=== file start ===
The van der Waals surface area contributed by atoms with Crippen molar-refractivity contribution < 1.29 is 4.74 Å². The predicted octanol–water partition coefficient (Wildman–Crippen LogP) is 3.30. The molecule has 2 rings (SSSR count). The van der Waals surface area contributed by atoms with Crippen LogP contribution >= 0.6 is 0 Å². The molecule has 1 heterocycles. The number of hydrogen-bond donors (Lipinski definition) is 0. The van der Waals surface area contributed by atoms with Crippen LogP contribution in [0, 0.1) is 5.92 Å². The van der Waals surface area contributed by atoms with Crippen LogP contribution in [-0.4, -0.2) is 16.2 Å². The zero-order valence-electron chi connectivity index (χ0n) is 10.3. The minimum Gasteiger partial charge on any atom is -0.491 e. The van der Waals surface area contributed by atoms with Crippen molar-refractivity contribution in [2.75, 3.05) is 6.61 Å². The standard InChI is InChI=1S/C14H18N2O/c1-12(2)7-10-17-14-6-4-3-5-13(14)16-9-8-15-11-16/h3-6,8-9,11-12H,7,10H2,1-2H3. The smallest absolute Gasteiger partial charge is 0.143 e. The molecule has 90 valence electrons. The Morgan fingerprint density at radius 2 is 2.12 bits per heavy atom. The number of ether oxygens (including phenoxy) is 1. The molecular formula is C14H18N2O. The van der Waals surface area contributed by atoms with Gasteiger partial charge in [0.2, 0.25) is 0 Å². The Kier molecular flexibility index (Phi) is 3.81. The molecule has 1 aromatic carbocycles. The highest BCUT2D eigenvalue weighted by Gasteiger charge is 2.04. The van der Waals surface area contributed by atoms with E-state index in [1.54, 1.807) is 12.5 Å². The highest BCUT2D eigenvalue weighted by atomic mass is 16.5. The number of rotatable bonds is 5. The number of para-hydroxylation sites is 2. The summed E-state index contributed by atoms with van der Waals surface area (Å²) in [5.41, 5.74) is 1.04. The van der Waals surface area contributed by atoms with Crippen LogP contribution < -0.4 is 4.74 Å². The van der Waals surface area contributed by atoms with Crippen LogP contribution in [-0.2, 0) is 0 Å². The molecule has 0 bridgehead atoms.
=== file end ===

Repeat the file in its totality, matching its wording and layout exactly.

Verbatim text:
The van der Waals surface area contributed by atoms with Crippen molar-refractivity contribution < 1.29 is 4.74 Å². The predicted octanol–water partition coefficient (Wildman–Crippen LogP) is 3.30. The molecule has 2 rings (SSSR count). The van der Waals surface area contributed by atoms with Crippen LogP contribution >= 0.6 is 0 Å². The molecule has 1 heterocycles. The number of hydrogen-bond donors (Lipinski definition) is 0. The van der Waals surface area contributed by atoms with Crippen LogP contribution in [0, 0.1) is 5.92 Å². The van der Waals surface area contributed by atoms with Crippen LogP contribution in [-0.4, -0.2) is 16.2 Å². The zero-order valence-electron chi connectivity index (χ0n) is 10.3. The minimum Gasteiger partial charge on any atom is -0.491 e. The van der Waals surface area contributed by atoms with Crippen molar-refractivity contribution in [2.75, 3.05) is 6.61 Å². The standard InChI is InChI=1S/C14H18N2O/c1-12(2)7-10-17-14-6-4-3-5-13(14)16-9-8-15-11-16/h3-6,8-9,11-12H,7,10H2,1-2H3. The smallest absolute Gasteiger partial charge is 0.143 e. The molecule has 90 valence electrons. The Morgan fingerprint density at radius 2 is 2.12 bits per heavy atom. The number of ether oxygens (including phenoxy) is 1. The molecular formula is C14H18N2O. The van der Waals surface area contributed by atoms with Gasteiger partial charge in [0.2, 0.25) is 0 Å². The Kier molecular flexibility index (Phi) is 3.81. The molecule has 1 aromatic carbocycles. The highest BCUT2D eigenvalue weighted by Gasteiger charge is 2.04. The van der Waals surface area contributed by atoms with E-state index in [1.54, 1.807) is 12.5 Å². The highest BCUT2D eigenvalue weighted by atomic mass is 16.5. The number of rotatable bonds is 5. The number of para-hydroxylation sites is 2. The summed E-state index contributed by atoms with van der Waals surface area (Å²) in [5.41, 5.74) is 1.04. The van der Waals surface area contributed by atoms with Crippen LogP contribution < -0.4 is 4.74 Å². The van der Waals surface area contributed by atoms with Crippen LogP contribution in [-0.2, 0) is 0 Å². The molecule has 0 bridgehead atoms.